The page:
Peter Fleurat and his partner, Lalo Barajas, wanted to ride out the storm together. Their house on Hot Springs Road in Montecito was in a voluntary evacuation zone. The couple decided to stay home, keeping an eye on their sprawling property — especially their beloved garden and koi pond. Early Tuesday morning, the floor began to roll underneath their bed. Then a wave of mud and debris punched through their wall. The force of the debris flow sucked them both out of the house, Barajas told CBS News.
When the storm hit harder than forecast, officials struggled to alert residents. For many it was too late. A VENTURA County search team removes a mattress from a home during a search for a missing woman Thursday in Montecito. She was later found safe. (Brian van der Brug Los Angeles Times)BOULDERS crowd a home on Glen Oaks Drive on Wednesday in Montecito. The week’s mudslides toppled houses and tossed vehicles about like Lego pieces.
Her home on East Valley Road was in the voluntary evacuation zone for the storm expected to sweep through the area. Gower was not concerned. She told her family that she had weathered worse than the storm she believed was on its way, including the Thomas fire — the largest in California’s recorded history — just one month before. Around 3 a.m. Tuesday, Gower, 69, woke up to the sound of rain thundering on the roof. She walked downstairs, where her boyfriend had been keeping an eye on the storm.
The 2016 Pulitzer was awarded to the staff of the Los Angeles Times for "exceptional reporting, including both local and global perspectives, on the shooting in San Bernardino and the terror investigation that followed."
Muck Rack makes it simple to find people, tweets, or articles that mention any name, keyword, company, hashtag etc. We've compiled this guide to help you make the most of your search.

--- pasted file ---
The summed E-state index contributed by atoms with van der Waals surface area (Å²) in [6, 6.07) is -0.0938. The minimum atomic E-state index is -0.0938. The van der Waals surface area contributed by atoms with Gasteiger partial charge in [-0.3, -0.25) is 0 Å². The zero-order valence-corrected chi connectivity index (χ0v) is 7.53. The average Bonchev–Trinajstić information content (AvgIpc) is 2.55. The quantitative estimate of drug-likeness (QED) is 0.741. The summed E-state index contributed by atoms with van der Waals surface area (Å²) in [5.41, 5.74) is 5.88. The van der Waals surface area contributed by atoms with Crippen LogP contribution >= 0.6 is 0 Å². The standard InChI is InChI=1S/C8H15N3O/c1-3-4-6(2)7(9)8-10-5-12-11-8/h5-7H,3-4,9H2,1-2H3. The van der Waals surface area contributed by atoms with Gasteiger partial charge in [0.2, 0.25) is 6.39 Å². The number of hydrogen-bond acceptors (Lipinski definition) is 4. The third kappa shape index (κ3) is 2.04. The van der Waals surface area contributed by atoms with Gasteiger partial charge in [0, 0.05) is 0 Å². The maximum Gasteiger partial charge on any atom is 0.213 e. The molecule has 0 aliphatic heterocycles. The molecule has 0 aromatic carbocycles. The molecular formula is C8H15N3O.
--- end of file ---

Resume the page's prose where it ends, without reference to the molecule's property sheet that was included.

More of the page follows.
Selecting a term
Start searching tweets, articles from media outlets, articles mentioned in tweets, journalists'
names, titles and bios with some suggested searches:
Companies or Topics (e.g. iPhone, Microsoft)
Phrases (e.g. "cloud computing") — use quotes to keep the terms together
Twitter handles (e.g. @username) — returns those who have mentioned or replied to
Names (e.g. "David Pogue")
Hashtags (e.g. #sxsw, #london2012)
Bio details (e.g. vegan, Olympics, father)
Muck Rack's Advanced Search allows for many boolean operators.
Find results that mention multiple specified terms, use AND or
+. For example, ensure each result contains both Elon Musk and Mark Zuckerberg by
searching Musk AND Zuckerberg or Musk + Zuckerberg.
Use the operators OR or , to broaden your search when you'd like either of
multiple terms to appear in results. (This is the default behavior of our search when no operators
are used). For example, results will contain either cake or cookie by searching cake OR cookie or cake,cookie
Use NOT or - to subtract results from your search. For
example, searching Disney will yield results about the Walt Disney Company as well as Walt Disney
World Resort. To exclude mentions of Disney World, search for Disney -World or Disney
When using one of these operators with a phrase, enclose it in quotation marks. For example, you can
find results about smartphones excluding Apple's iPhone 4S by searching smartphone -"iPhone
Exact case matching or punctuation
If you're searching for a brand name or keyword that relies on specific punctuation marks or capitalization, you can
find results that match your exact query by adding matchcase: before the keyword you're searching for, like matchcase:E*TRADE .
Use parentheses to separate multiple
boolean phrases. For example, to find journalists talking about having fun in Disney World or
Disneyland, search for ("disney world" OR disneyland) AND fun.
An asterisk can be used to search for any variation of a root word truncated by the asterisk. For example, searching for admin* will return results for administrator, administration, administer, administered, etc.
A near operator is an AND operator where you can control the distance between the words. You can vary the distance the near operation uses by adding a forward slash and number (between 0-99) such as strawberries NEAR/10 "whipped cream", which means the strawberries must exist within 10 words of "whipped cream".